Seeing Opportunity With Data-Haunted Marketers, Evidon Changes Name to Ghostery

Target, Equifax and Others Use Cloud-Based System to Monitor Ad-Tech Partners

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Ghostery
Ghostery

With some major marketers and data companies stung by recent data breaches and others worried they might be next, companies are realizing the need to keep a closer watch over their partners. Evidon sees an opportunity on that front. So the privacy tech company today is changing its name to Ghostery, the moniker for its successful consumer-targeted browser app, and launching a platform for managing website vendor technologies that is fueled by data from the Ghostery app.

Prior to today, Ghostery was a privacy app that showed users a list of companies whose tracking tags are present on web pages as they traverse the Internet. The panel of people using the tool has grown to 15 million, and around 200,000 use the mobile version. It got a shout-out at this year's South by Southwest conference from NSA surveillance-program leaker Edward Snowden. Now the firm behind the tool has taken the massive pool of data from its growing panel of Ghostery users and is serving it up to companies including Target and Equifax.

Ghostery's Marketing Cloud Management platform promises to help business clients keep an eye on the activities of ad-tech vendors operating on their websites.

Protecting information floating in and out of websites is becoming a major concern for retailers, financial services and other site publishers. The Ghostery system will show clients which analytics or ad-technology firms are gathering data on their users, dragging down page loads, or sharing information with other companies unbeknownst to the site publisher.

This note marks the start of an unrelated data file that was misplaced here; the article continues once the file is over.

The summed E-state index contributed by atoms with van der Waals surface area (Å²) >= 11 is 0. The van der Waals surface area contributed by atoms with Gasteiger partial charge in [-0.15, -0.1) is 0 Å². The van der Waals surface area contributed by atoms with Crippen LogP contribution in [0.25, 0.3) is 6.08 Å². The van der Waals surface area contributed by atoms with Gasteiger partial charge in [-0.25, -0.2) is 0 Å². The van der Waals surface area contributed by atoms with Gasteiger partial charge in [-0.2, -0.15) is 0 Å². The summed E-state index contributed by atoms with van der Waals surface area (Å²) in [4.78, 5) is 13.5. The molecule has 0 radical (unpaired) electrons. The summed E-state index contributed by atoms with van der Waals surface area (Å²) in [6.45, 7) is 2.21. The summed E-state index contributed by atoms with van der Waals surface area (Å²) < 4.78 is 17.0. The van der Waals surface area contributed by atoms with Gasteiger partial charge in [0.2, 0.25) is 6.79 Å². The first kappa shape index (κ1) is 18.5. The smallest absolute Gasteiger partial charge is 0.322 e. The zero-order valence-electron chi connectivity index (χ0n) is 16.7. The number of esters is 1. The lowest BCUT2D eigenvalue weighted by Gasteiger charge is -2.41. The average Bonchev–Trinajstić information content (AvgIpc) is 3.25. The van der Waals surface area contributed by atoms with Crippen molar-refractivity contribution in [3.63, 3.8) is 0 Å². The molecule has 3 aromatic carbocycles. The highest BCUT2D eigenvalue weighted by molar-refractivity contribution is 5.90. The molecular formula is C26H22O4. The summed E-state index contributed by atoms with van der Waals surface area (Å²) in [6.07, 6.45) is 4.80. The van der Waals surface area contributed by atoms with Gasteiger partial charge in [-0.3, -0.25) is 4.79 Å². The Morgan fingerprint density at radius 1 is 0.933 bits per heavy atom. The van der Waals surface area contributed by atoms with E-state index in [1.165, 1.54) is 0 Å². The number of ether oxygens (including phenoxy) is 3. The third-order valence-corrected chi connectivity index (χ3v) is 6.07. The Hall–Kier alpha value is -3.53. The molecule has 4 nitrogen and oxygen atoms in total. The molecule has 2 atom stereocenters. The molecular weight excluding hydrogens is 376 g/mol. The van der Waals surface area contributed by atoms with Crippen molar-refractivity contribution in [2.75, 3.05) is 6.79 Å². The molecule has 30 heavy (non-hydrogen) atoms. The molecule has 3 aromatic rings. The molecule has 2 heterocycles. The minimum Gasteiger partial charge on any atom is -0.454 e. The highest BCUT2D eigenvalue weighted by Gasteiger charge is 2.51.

A client such as Target would use the platform to keep track of its multiple ad-tech vendor relationships. The system would tell the company what ad tags showed up when people visited a product page, or on average, how long it took for certain pages to load. Target could act on that information, if, for instance, it discovered that one of the ad-tech partners is sharing data with another company despite being contractually prohibited from doing so.

In addition to helping publishers sniff out nefarious companies passing along valuable user data to partners without the knowledge of the publisher, the system can also assist in site maintenance. For instance, it can show which site pages don't include tags from analytics firms publishers pay for ad campaign and marketing measurement.

"You're spending all this money; you need to know you're getting the full scope of data," said Scott Meyer, Ghostery CEO. The company signed three additional clients using the cloud management system this quarter, he said, noting around 60 clients are using it.

The new offering and name change are part of Evidon's shift to focus on enterprise clients, said Emily Riley, the COO of the firm who was brought on in January to steer the company towards new products.

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